But what if Suan and Badir somehow used their status to help forge common ground? As the captain of Bnei Sakhnin, his plucky, underfinanced pro team, Suan was already an icon among Arab fans, who had followed the side's remarkable 11-year rise from Israel's fifth division to the Premier League. In May 2004 Suan led Sakhnin to the championship of Israel's State Cup, a knockout tournament modeled on England's FA Cup. It was an unprecedented feat by a team from Israel's Arab sector, the equivalent, roughly, of a historically black college winning the NCAA basketball crown during the Civil Rights era. "I think Sakhnin is the most important project of [Israel's] Arab people in maybe 20 years," says Zouheir Bahloul, a leading Israeli-Arab commentator. "It's not just a sports story; it's a wonderful message for the Israeli people."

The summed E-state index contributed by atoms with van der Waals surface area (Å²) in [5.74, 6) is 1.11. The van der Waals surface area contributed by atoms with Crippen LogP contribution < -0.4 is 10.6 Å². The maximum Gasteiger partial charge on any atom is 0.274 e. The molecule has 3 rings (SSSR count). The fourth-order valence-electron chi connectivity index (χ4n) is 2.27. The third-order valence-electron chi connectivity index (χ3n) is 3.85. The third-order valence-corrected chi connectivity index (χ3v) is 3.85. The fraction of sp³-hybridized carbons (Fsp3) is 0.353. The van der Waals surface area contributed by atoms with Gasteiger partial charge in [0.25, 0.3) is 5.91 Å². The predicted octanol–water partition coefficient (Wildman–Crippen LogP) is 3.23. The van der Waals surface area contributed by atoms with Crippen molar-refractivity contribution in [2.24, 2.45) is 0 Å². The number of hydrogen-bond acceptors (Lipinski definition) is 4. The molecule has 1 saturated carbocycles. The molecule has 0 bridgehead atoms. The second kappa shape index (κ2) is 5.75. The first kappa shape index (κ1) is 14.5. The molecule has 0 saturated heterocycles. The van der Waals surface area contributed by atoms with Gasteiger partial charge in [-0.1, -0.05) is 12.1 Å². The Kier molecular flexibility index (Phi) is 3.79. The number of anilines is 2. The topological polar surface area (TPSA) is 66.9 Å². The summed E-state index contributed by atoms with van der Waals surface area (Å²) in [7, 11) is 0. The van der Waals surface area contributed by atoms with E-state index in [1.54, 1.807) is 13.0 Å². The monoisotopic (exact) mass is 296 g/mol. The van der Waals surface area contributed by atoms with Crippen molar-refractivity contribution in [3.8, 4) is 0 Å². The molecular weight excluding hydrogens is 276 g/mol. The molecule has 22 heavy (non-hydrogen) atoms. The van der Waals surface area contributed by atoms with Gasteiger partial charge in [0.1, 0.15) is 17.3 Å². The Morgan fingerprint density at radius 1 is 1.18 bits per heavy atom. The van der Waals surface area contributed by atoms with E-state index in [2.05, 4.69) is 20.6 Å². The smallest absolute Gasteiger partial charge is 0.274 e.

In May, under crushing pressure to keep Sakhnin in the Premier League, Suan came through by guiding the team to victory on the final weekend. None of Israel's Arab teams (which compose about 30% of the nation's pro ranks) had ever lasted two years in the Premier League. With an Arab owner, a Jewish coach and a mélange of players--12 Israeli Arabs, seven Israeli Jews and four foreigners--Sakhnin has "turned the attitude of Jews to Arabs in this country on its head," former prime minister Shimon Peres recently told the newspaper Haaretz.